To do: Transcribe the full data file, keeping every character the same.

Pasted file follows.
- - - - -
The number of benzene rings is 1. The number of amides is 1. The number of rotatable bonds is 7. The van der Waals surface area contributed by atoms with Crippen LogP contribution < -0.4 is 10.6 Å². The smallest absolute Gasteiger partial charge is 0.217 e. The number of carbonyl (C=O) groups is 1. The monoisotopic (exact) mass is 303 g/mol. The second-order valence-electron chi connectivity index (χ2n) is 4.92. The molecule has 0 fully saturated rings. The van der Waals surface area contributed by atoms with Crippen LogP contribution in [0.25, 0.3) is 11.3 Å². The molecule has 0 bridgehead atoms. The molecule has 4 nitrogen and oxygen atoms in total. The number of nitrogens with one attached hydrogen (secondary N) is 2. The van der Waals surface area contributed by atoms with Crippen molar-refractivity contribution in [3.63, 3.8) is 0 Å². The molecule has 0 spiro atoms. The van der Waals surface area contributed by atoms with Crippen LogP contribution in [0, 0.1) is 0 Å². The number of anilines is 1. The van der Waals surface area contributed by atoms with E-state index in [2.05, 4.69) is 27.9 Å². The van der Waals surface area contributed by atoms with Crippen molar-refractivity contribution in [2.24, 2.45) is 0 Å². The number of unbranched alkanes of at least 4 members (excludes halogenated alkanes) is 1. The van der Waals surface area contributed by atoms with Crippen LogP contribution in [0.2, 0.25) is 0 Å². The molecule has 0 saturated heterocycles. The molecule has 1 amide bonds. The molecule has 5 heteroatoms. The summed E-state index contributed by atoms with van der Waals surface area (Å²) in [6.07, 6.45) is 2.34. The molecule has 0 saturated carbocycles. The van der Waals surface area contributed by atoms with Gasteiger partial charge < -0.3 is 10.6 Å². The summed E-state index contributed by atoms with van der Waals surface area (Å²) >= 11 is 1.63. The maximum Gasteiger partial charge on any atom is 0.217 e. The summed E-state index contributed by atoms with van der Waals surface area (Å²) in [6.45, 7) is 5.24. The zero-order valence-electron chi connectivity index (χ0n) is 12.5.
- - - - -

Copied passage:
The number of benzene rings is 1. The number of amides is 1. The number of rotatable bonds is 7. The van der Waals surface area contributed by atoms with Crippen LogP contribution < -0.4 is 10.6 Å². The smallest absolute Gasteiger partial charge is 0.217 e. The number of carbonyl (C=O) groups is 1. The monoisotopic (exact) mass is 303 g/mol. The second-order valence-electron chi connectivity index (χ2n) is 4.92. The molecule has 0 fully saturated rings. The van der Waals surface area contributed by atoms with Crippen LogP contribution in [0.25, 0.3) is 11.3 Å². The molecule has 0 bridgehead atoms. The molecule has 4 nitrogen and oxygen atoms in total. The number of nitrogens with one attached hydrogen (secondary N) is 2. The van der Waals surface area contributed by atoms with Crippen molar-refractivity contribution in [3.63, 3.8) is 0 Å². The molecule has 0 spiro atoms. The van der Waals surface area contributed by atoms with Crippen LogP contribution in [0, 0.1) is 0 Å². The number of anilines is 1. The van der Waals surface area contributed by atoms with E-state index in [2.05, 4.69) is 27.9 Å². The van der Waals surface area contributed by atoms with Crippen molar-refractivity contribution in [2.24, 2.45) is 0 Å². The number of unbranched alkanes of at least 4 members (excludes halogenated alkanes) is 1. The van der Waals surface area contributed by atoms with Crippen LogP contribution in [0.2, 0.25) is 0 Å². The molecule has 0 saturated heterocycles. The molecule has 1 amide bonds. The molecule has 5 heteroatoms. The summed E-state index contributed by atoms with van der Waals surface area (Å²) in [6.07, 6.45) is 2.34. The molecule has 0 saturated carbocycles. The van der Waals surface area contributed by atoms with Gasteiger partial charge < -0.3 is 10.6 Å². The summed E-state index contributed by atoms with van der Waals surface area (Å²) >= 11 is 1.63. The maximum Gasteiger partial charge on any atom is 0.217 e. The summed E-state index contributed by atoms with van der Waals surface area (Å²) in [6.45, 7) is 5.24. The zero-order valence-electron chi connectivity index (χ0n) is 12.5.